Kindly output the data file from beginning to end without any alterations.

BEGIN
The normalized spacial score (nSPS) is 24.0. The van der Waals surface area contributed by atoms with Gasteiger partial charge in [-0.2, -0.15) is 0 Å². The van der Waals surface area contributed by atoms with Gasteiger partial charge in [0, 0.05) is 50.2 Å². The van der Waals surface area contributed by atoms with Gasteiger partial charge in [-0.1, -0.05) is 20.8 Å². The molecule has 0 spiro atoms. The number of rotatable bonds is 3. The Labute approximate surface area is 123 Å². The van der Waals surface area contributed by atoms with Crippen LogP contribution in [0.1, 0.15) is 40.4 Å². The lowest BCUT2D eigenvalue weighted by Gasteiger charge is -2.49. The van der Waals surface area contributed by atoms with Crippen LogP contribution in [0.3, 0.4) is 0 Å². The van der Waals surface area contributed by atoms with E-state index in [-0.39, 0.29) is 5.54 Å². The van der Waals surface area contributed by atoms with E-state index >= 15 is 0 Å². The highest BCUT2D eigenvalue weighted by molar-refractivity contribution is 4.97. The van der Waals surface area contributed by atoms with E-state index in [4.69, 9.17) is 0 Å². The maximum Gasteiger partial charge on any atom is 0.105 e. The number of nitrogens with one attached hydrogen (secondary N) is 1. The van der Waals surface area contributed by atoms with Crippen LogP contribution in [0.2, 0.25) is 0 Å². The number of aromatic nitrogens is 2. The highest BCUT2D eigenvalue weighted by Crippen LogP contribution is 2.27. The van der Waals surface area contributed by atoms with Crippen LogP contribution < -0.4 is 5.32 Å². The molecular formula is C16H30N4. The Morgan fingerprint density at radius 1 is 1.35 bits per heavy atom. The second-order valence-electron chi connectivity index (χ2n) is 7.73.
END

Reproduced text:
The normalized spacial score (nSPS) is 24.0. The van der Waals surface area contributed by atoms with Gasteiger partial charge in [-0.2, -0.15) is 0 Å². The van der Waals surface area contributed by atoms with Gasteiger partial charge in [0, 0.05) is 50.2 Å². The van der Waals surface area contributed by atoms with Gasteiger partial charge in [-0.1, -0.05) is 20.8 Å². The molecule has 0 spiro atoms. The number of rotatable bonds is 3. The Labute approximate surface area is 123 Å². The van der Waals surface area contributed by atoms with Crippen LogP contribution in [0.1, 0.15) is 40.4 Å². The lowest BCUT2D eigenvalue weighted by Gasteiger charge is -2.49. The van der Waals surface area contributed by atoms with Crippen LogP contribution in [0.3, 0.4) is 0 Å². The van der Waals surface area contributed by atoms with E-state index in [-0.39, 0.29) is 5.54 Å². The van der Waals surface area contributed by atoms with E-state index >= 15 is 0 Å². The highest BCUT2D eigenvalue weighted by molar-refractivity contribution is 4.97. The van der Waals surface area contributed by atoms with E-state index in [4.69, 9.17) is 0 Å². The maximum Gasteiger partial charge on any atom is 0.105 e. The number of nitrogens with one attached hydrogen (secondary N) is 1. The van der Waals surface area contributed by atoms with Crippen LogP contribution in [0.2, 0.25) is 0 Å². The number of aromatic nitrogens is 2. The highest BCUT2D eigenvalue weighted by Crippen LogP contribution is 2.27. The van der Waals surface area contributed by atoms with Crippen LogP contribution < -0.4 is 5.32 Å². The molecular formula is C16H30N4. The Morgan fingerprint density at radius 1 is 1.35 bits per heavy atom. The second-order valence-electron chi connectivity index (χ2n) is 7.73.